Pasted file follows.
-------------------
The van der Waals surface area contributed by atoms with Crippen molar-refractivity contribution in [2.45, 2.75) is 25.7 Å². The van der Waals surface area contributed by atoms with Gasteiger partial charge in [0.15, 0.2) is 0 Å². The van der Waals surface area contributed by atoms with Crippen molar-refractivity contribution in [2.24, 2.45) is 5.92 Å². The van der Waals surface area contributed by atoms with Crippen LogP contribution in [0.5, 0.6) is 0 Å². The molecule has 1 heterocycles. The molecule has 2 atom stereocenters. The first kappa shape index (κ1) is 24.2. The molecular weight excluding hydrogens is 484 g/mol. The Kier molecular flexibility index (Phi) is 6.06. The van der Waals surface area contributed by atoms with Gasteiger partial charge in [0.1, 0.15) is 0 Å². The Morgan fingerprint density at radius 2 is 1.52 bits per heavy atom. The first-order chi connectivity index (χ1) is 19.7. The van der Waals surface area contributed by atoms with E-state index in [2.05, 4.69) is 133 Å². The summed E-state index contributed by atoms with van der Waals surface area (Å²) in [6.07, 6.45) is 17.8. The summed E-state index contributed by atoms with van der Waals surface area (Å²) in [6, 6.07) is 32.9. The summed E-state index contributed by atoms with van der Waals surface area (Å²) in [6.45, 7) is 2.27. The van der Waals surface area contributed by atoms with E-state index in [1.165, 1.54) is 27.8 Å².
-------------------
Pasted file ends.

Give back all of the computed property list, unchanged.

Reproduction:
The van der Waals surface area contributed by atoms with Crippen molar-refractivity contribution in [2.45, 2.75) is 25.7 Å². The van der Waals surface area contributed by atoms with Gasteiger partial charge in [0.15, 0.2) is 0 Å². The van der Waals surface area contributed by atoms with Crippen molar-refractivity contribution in [2.24, 2.45) is 5.92 Å². The van der Waals surface area contributed by atoms with Crippen LogP contribution in [0.5, 0.6) is 0 Å². The molecule has 1 heterocycles. The molecule has 2 atom stereocenters. The first kappa shape index (κ1) is 24.2. The molecular weight excluding hydrogens is 484 g/mol. The Kier molecular flexibility index (Phi) is 6.06. The van der Waals surface area contributed by atoms with Gasteiger partial charge in [0.1, 0.15) is 0 Å². The Morgan fingerprint density at radius 2 is 1.52 bits per heavy atom. The first-order chi connectivity index (χ1) is 19.7. The van der Waals surface area contributed by atoms with E-state index in [2.05, 4.69) is 133 Å². The summed E-state index contributed by atoms with van der Waals surface area (Å²) in [6.07, 6.45) is 17.8. The summed E-state index contributed by atoms with van der Waals surface area (Å²) in [6, 6.07) is 32.9. The summed E-state index contributed by atoms with van der Waals surface area (Å²) in [6.45, 7) is 2.27. The van der Waals surface area contributed by atoms with E-state index in [1.165, 1.54) is 27.8 Å².